When two ogre armies face each other, the Ironguts on each side both tend to have this banner. Against nearly all other armies, it's useless. And of course, having no choice in when to overrun or pursue can lead you into nasty situations.


Bull Standard (re-roll wounds from Bull charge)

Bull charge is pretty easy for an opponent to avoid, so this item will often do nothing much for you. And as mentioned before, ogres who get to charge don't need that much help. Realistically, a War Banner will tend to be just as good, even when you charge, and also work when not charging.


Rune Maw (redirect spells on a 2+)

The only ogre banner that is actually worth considering. With a nice unit of Gnobbos nearby it actually makes the unit pretty safe from spells. Not too shabby, though I usually rely more on not being targeted by spells at all, if I can avoid it.


Big Names

Big names are unique to ogres, possibly because most are so useless that no other races want them. There are a couple of decent ones, though.


Kineater (re-roll Panic tests within 6")

The best of the lot and very common in my Ogre army. 6" is not very far, but since ogres are so expensive, they should lump together and attack all at one place anyway, so it's not a big problem. Kineater keeps your missile screen of Bulls going for longer and helps the more expensive ogres following behind from getting shot up.


Mountaineater (never wounded on better than 3+)

Who wants to pay 25 pts for this rubbish? Only vaguely useful against the nastiest attacks, and not very good against those. Compared to the 20% chance it gives you to save Strength 7+ attacks with the flat 33% chance to save the Wyrdstone Necklace gives you against all attacks (and I don't even thing the Necklace is all that good) and you'll see how crappy it is.


Longstrider (+1 Movement)

The other good Big name, if you want my opinion. No ifs or buts present, just gives you a flat +1 Movement increase. It's slightly overcosted, if you ask me, possibly to make sure you don't give a Hero the Longstrider as well as the Bullgut. Longstrider is great on a solo Tyrant or even for pulling off surprise solo charges out of units (one of my favourite tactics). Most importantly, it gives him that extra D6 for running down things (or getting out of trouble if you charge him into a combat that was too much for him).
A classic option is to give Longstrider to Hunters, but then you might want to take a unit of three Yhetees instead and save the character choice. They have the same Movement, two points higher unit strength and 9 S5 attacks compared to 4 S5 and 6 S4 attacks while costing slightly less.


Giantbreaker (+1 Strength)

Okay if you want to take a Slavegiant anyway, but I rarely want to take a Slavegiant, so I rate it rather low. The condition that you cannot refuse challenges or flee from a charge is a minor point and not something to worry about, you don't want to do this very often with your expensive charcters anyway. The good thing about Giantbreaker is that it gives you that Strength of 6, which makes you wound pretty much all foes on a 2+, letting you concentrate on upping something other than your character's Strength for once. Thus, a Giantbreaker might want a Cathayan longsword, or one of the common magic weapons.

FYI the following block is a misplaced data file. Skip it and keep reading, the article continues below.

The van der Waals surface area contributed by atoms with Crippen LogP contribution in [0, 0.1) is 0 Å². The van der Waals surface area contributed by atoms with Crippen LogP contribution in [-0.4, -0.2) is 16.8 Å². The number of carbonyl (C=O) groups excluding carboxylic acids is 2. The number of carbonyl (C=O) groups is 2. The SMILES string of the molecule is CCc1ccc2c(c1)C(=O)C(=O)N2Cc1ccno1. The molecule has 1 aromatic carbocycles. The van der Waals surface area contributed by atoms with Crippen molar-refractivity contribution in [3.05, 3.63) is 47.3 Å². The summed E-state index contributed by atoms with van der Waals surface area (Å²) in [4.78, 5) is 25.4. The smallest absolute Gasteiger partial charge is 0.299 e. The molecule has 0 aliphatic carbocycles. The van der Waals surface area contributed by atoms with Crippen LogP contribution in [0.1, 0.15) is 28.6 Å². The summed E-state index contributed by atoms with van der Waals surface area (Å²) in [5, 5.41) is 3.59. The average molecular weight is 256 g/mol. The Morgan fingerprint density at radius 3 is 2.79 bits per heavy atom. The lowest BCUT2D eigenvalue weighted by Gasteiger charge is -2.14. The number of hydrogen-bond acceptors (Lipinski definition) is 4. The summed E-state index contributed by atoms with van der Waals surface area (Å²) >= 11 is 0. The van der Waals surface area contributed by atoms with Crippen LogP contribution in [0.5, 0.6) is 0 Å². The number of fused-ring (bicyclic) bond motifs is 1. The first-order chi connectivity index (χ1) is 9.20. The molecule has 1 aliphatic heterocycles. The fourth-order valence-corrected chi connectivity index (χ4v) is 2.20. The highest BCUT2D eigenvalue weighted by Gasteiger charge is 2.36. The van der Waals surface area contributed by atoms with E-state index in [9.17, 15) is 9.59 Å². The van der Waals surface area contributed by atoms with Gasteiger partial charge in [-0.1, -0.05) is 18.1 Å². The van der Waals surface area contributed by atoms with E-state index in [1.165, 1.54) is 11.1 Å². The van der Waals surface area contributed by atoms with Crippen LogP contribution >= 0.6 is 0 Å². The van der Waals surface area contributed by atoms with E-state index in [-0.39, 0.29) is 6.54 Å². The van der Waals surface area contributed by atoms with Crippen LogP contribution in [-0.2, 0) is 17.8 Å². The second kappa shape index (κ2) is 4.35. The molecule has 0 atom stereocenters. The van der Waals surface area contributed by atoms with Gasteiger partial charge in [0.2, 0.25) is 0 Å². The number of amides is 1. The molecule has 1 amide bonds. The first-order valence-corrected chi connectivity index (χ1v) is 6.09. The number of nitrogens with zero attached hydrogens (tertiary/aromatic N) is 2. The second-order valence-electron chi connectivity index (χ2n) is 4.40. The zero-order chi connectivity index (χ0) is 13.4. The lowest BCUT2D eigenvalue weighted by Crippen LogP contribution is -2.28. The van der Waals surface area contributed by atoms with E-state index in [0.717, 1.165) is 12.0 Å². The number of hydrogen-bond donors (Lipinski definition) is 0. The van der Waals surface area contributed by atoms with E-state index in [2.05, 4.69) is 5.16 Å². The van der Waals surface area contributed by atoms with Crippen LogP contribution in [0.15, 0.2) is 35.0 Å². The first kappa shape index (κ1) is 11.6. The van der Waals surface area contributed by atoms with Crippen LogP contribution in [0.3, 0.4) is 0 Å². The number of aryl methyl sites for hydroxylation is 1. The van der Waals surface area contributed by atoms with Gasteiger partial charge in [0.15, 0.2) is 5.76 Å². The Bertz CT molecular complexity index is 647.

It is also worth considering that you can also give this ability to a Hunter, making him S6 and all attacks having a -4 save modifier.


Deathcheater (one enemy must re-roll to wound once per battle)

I chose this for a campaign character once and was forced to take the useless thing every battle for half a year. Not something I will repeat anytime soon. The limit on only actually working once and against a single opponent makes this one not worth it at all.


Beastkiller (Immune to Psychology and double wounds against Large targets)

Firstly, in 7th edition, Immunity to Psychology only works if the character is on his own and the character loses it if he is in a unit that is not Immune to Psychology. And on your own you don't really want to be Immune to Psychology, since you have decent Leadership (thus being likely to pass those test anyway) and being forbidden from fleeing from a charge is not a good thing.
And of course, the chance of getting into combat with a Large target is rather low.


Wallcrusher (double hits from Bull charge and ignore defended obstacles)

Again not a good item, since it is rather difficult to get a Bull charge against a competent opponent and there just aren't that many defended obstacles around (at least not around here). On the good side, this item is at least rather cheap and doesn't come with any downsides, so I occasionally bung it on my Battle Standard Bearer.


Mawseeker (+1 Toughness and Stupidity)

I have quite a lot of experience in using this Big name on a Bruiser and with his Leadership of 8 I don't think it's worth it, not even if you also buy him the Jade Lion. On Ld9 characters it's a bit different, but overall I feel that it's not a good buy, since you will almost certainly also buy the Jade Lion and that eats up 40 pts of your magic items quota for what effectively amounts to +1 Toughness and a re-roll of Panic tests. I tend to say it a lot, but I don't think that stocking up on items that makes your fighter character more resilient is really all that effective.